In-depth Retro-Commissioning study of SUNY Albany's chemistry building to determine condition of existing building HVAC system, and to identify system upgrade and energy conservation measures and strategies.
The following building retro-commissioning services were provided:
Retro-Commissioning of building HVAC and laboratory environmental systems.
Determination of building ventilation systems capability to serve additional laboratory spaces.
Recommendation of strategies to be implemented to increase building supply air/exhaust air capabilities.
Identification/recommendations of feasible HVAC related energy conservation strategies or measures that could be considered to reduce overall building energy consumption.
Building testing included the following:
Air flow measurement at air handling units and exhaust/return fans.
Inlet and discharge air temperatures and pressures.
RPM and motor amperage for each fan and HVAC related pump motor.
Water flow measurements (supply/return).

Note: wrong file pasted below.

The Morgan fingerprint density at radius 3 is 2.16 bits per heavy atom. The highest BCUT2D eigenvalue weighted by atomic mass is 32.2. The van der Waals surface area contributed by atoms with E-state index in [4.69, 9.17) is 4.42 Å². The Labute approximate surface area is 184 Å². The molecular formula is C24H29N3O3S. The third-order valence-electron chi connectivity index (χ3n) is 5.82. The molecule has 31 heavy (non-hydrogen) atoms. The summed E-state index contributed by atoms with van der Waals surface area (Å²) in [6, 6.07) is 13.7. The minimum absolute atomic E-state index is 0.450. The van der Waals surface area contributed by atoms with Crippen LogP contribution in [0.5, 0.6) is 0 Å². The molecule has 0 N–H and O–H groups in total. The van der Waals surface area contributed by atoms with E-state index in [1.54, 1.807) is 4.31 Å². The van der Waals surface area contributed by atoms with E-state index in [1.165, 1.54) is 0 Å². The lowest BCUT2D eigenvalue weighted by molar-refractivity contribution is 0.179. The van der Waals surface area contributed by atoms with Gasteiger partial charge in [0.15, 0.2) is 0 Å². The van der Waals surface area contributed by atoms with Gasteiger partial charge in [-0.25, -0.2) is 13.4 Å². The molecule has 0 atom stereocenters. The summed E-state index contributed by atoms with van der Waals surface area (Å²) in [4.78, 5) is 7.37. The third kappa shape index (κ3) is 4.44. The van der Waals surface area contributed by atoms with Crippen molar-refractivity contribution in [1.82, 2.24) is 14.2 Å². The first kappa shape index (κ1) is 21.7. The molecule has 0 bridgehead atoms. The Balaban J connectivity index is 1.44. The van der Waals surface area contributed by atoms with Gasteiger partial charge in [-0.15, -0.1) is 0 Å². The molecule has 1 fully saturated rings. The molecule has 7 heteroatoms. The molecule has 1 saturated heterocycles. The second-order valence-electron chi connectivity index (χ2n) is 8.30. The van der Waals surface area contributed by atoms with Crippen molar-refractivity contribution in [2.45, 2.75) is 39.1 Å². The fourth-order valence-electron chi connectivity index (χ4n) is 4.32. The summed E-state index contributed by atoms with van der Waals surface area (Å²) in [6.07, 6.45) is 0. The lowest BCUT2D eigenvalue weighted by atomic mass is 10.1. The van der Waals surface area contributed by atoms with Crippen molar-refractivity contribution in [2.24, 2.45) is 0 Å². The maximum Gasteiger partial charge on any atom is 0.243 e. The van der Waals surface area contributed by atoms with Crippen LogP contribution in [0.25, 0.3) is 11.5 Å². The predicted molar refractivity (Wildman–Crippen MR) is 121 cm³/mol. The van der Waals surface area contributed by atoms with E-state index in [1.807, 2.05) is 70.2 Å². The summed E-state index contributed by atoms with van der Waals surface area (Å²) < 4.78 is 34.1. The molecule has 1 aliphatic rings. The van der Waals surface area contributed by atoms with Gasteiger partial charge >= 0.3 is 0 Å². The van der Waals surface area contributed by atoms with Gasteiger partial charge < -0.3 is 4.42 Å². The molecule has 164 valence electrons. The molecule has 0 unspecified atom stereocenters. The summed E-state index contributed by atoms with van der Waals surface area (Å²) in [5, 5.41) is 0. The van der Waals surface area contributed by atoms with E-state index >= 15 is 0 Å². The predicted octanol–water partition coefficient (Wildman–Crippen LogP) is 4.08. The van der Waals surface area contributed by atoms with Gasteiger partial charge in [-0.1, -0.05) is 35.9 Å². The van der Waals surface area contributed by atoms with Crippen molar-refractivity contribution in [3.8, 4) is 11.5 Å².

Verify temperature control set points at the BMS.
Air flow measurement at each terminal unit (dual-duct box).
Supply/exhaust/return air flow measurement at each room.
Verify sensor set points and actual space temperatures.
Test all operational dampers.
Fume Hood/Air Valve Testing and Verification was conducted.
Verification and testing of all fume hood controllers.
Deficiencies were noted at the time of identification.
Field testing of laboratory air flows were documented for exhaust air, fume hood exhaust and make-up/supply air.
Room pressurization relationships were tested and documented for all laboratory spaces relative to the adjacent corridors.
All space diffusers, grilles, registers were tested to determine if any significant air leakage exists between terminal boxes and room delivery points.
The following measures were analyzed:
Conversion of dual duct systems to variable air volume.
Installation of premium efficiency motors and variable frequency drives on air handling unit fans.
Direct Digital Control system upgrade.
Fume hood replacement or retrofit to lower flow/variable volume or enhanced control strategies.
Alternative building exhaust approaches.
Possible heat recovery opportunities.